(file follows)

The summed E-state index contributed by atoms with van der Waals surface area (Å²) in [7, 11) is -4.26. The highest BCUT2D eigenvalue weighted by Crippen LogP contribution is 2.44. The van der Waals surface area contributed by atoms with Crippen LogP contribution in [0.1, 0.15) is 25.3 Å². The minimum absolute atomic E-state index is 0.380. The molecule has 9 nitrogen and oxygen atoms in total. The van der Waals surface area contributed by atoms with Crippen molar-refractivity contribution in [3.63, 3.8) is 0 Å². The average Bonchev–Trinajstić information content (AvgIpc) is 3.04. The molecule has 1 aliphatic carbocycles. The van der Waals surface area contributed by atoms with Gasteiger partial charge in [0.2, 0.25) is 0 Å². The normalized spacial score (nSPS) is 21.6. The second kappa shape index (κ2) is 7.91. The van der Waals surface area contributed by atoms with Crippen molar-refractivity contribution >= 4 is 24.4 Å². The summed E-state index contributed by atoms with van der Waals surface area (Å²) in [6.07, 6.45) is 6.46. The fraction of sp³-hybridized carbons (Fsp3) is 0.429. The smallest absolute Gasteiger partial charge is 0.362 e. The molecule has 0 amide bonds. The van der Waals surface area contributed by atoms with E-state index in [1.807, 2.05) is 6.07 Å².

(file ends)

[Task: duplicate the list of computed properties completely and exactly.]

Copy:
The summed E-state index contributed by atoms with van der Waals surface area (Å²) in [7, 11) is -4.26. The highest BCUT2D eigenvalue weighted by Crippen LogP contribution is 2.44. The van der Waals surface area contributed by atoms with Crippen LogP contribution in [0.1, 0.15) is 25.3 Å². The minimum absolute atomic E-state index is 0.380. The molecule has 9 nitrogen and oxygen atoms in total. The van der Waals surface area contributed by atoms with Crippen molar-refractivity contribution in [3.63, 3.8) is 0 Å². The average Bonchev–Trinajstić information content (AvgIpc) is 3.04. The molecule has 1 aliphatic carbocycles. The van der Waals surface area contributed by atoms with Gasteiger partial charge in [0.2, 0.25) is 0 Å². The normalized spacial score (nSPS) is 21.6. The second kappa shape index (κ2) is 7.91. The van der Waals surface area contributed by atoms with Crippen molar-refractivity contribution >= 4 is 24.4 Å². The summed E-state index contributed by atoms with van der Waals surface area (Å²) in [6.07, 6.45) is 6.46. The fraction of sp³-hybridized carbons (Fsp3) is 0.429. The smallest absolute Gasteiger partial charge is 0.362 e. The molecule has 0 amide bonds. The van der Waals surface area contributed by atoms with E-state index in [1.807, 2.05) is 6.07 Å².